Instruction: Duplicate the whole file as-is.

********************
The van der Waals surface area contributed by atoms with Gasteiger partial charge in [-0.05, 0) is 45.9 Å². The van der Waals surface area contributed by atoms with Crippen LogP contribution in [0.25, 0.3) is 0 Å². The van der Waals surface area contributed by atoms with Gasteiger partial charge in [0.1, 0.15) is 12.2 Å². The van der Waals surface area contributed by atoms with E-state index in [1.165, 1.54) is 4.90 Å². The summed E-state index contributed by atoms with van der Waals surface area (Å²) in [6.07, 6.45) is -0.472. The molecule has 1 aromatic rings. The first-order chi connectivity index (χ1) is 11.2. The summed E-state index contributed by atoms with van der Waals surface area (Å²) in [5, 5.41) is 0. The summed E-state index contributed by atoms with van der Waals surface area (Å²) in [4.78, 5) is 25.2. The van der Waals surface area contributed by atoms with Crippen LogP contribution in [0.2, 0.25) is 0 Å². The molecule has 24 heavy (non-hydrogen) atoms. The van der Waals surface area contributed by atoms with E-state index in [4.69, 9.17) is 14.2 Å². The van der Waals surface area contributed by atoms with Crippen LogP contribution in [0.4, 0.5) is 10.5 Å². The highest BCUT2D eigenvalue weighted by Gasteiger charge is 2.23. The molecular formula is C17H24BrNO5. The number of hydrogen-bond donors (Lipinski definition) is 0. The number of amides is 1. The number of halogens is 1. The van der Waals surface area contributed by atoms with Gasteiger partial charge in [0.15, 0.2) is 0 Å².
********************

The van der Waals surface area contributed by atoms with Gasteiger partial charge in [-0.05, 0) is 45.9 Å². The van der Waals surface area contributed by atoms with Crippen LogP contribution in [0.25, 0.3) is 0 Å². The van der Waals surface area contributed by atoms with Gasteiger partial charge in [0.1, 0.15) is 12.2 Å². The van der Waals surface area contributed by atoms with E-state index in [1.165, 1.54) is 4.90 Å². The summed E-state index contributed by atoms with van der Waals surface area (Å²) in [6.07, 6.45) is -0.472. The molecule has 1 aromatic rings. The first-order chi connectivity index (χ1) is 11.2. The summed E-state index contributed by atoms with van der Waals surface area (Å²) in [5, 5.41) is 0. The summed E-state index contributed by atoms with van der Waals surface area (Å²) in [4.78, 5) is 25.2. The van der Waals surface area contributed by atoms with Crippen LogP contribution in [0.2, 0.25) is 0 Å². The molecule has 24 heavy (non-hydrogen) atoms. The van der Waals surface area contributed by atoms with E-state index in [4.69, 9.17) is 14.2 Å². The van der Waals surface area contributed by atoms with Crippen LogP contribution in [0.4, 0.5) is 10.5 Å². The highest BCUT2D eigenvalue weighted by Gasteiger charge is 2.23. The molecular formula is C17H24BrNO5. The number of hydrogen-bond donors (Lipinski definition) is 0. The number of amides is 1. The number of halogens is 1. The van der Waals surface area contributed by atoms with Gasteiger partial charge in [0.15, 0.2) is 0 Å².